Existing Home Sales Dip for Sixth Time in Seven Months

Sales of existing U.S. homes fell slightly again in February, while the median home price edged up, according to the National Association of Realtors.

Total existing home sales slipped 0.4 percent last month to a seasonally adjusted annual pace of 4.60 million homes compared with a 4.62 million pace in January. Sales are also down 7.1 percent from February 2013.

“We had ongoing unusual weather disruptions across much of the country last month, with the continuing frictions of constrained inventory, restrictive mortgage lending standards and housing affordability less favorable than a year ago,” said NAR chief economist Lawrence Yun in a statement. “Some transactions are simply being delayed, so there should be some improvement in the months ahead. With an expected pickup in job creation, home sales should trend up modestly over the course of the year.”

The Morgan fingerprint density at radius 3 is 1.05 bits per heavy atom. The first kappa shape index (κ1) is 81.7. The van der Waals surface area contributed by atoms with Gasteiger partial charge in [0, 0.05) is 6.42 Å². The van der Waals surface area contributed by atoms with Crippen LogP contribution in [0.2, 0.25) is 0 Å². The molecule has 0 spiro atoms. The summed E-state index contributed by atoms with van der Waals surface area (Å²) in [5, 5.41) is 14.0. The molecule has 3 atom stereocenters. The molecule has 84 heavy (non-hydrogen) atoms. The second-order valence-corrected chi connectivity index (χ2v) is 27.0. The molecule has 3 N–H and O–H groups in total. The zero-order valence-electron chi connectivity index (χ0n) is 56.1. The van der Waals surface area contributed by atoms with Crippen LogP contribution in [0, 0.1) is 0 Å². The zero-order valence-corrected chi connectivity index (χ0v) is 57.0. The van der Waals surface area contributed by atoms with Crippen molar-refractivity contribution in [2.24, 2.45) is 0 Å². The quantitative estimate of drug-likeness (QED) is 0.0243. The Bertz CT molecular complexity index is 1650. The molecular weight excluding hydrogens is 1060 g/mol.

Meanwhile the median home price rose to $189,000, up from $187,900 in January and up 9.1 percent from the previous year. Low interest rates aided buyers in keeping up with the price increases. The average rate on a 30-year fixed rate conventional mortgage fell to 4.30 percent in February, down from 4.43 percent the month before, according to mortgage guarantor Freddie Mac.

First-time home buyers accounted for 28 percent of all sales in February, up slightly from January’s 26 percent , but still down from 30 percent the year before.

“The biggest problems for first-time buyers are tight credit and limited inventory in the lower price ranges,” said NAR President Steve Brown. “However, 20 percent of buyers under the age of 33, the prime group of first-time buyers, delayed their purchase because of outstanding debt. In our recent consumer survey, 56 percent of younger buyers who took longer to save for a downpayment identified student debt as the biggest obstacle.” Brown suggests it may take time for younger buyers to work through their debt issues before we see a significant rise in first-time homebuyer market share.

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